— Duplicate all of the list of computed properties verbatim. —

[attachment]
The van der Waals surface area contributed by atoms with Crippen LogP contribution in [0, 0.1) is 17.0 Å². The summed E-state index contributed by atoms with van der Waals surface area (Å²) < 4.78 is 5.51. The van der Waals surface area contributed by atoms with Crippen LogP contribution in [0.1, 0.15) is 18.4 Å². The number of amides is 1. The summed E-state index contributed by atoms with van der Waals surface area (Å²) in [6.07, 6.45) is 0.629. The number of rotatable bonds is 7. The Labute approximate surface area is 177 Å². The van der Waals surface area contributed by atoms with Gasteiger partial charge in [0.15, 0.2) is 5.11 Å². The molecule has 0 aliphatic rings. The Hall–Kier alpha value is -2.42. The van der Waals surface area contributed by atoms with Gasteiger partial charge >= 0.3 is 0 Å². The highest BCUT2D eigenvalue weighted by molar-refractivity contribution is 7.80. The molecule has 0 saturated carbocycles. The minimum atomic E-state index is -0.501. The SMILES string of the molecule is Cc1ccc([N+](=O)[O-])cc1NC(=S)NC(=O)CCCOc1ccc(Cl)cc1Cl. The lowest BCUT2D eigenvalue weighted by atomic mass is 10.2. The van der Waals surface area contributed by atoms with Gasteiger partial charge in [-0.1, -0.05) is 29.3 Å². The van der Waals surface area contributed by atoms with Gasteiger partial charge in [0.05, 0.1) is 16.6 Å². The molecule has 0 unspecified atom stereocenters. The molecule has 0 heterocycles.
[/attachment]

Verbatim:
The van der Waals surface area contributed by atoms with Crippen LogP contribution in [0, 0.1) is 17.0 Å². The summed E-state index contributed by atoms with van der Waals surface area (Å²) < 4.78 is 5.51. The van der Waals surface area contributed by atoms with Crippen LogP contribution in [0.1, 0.15) is 18.4 Å². The number of amides is 1. The summed E-state index contributed by atoms with van der Waals surface area (Å²) in [6.07, 6.45) is 0.629. The number of rotatable bonds is 7. The Labute approximate surface area is 177 Å². The van der Waals surface area contributed by atoms with Gasteiger partial charge in [0.15, 0.2) is 5.11 Å². The molecule has 0 aliphatic rings. The Hall–Kier alpha value is -2.42. The van der Waals surface area contributed by atoms with Gasteiger partial charge >= 0.3 is 0 Å². The highest BCUT2D eigenvalue weighted by molar-refractivity contribution is 7.80. The molecule has 0 saturated carbocycles. The minimum atomic E-state index is -0.501. The SMILES string of the molecule is Cc1ccc([N+](=O)[O-])cc1NC(=S)NC(=O)CCCOc1ccc(Cl)cc1Cl. The lowest BCUT2D eigenvalue weighted by atomic mass is 10.2. The van der Waals surface area contributed by atoms with Gasteiger partial charge in [-0.1, -0.05) is 29.3 Å². The van der Waals surface area contributed by atoms with Gasteiger partial charge in [0.05, 0.1) is 16.6 Å². The molecule has 0 unspecified atom stereocenters. The molecule has 0 heterocycles.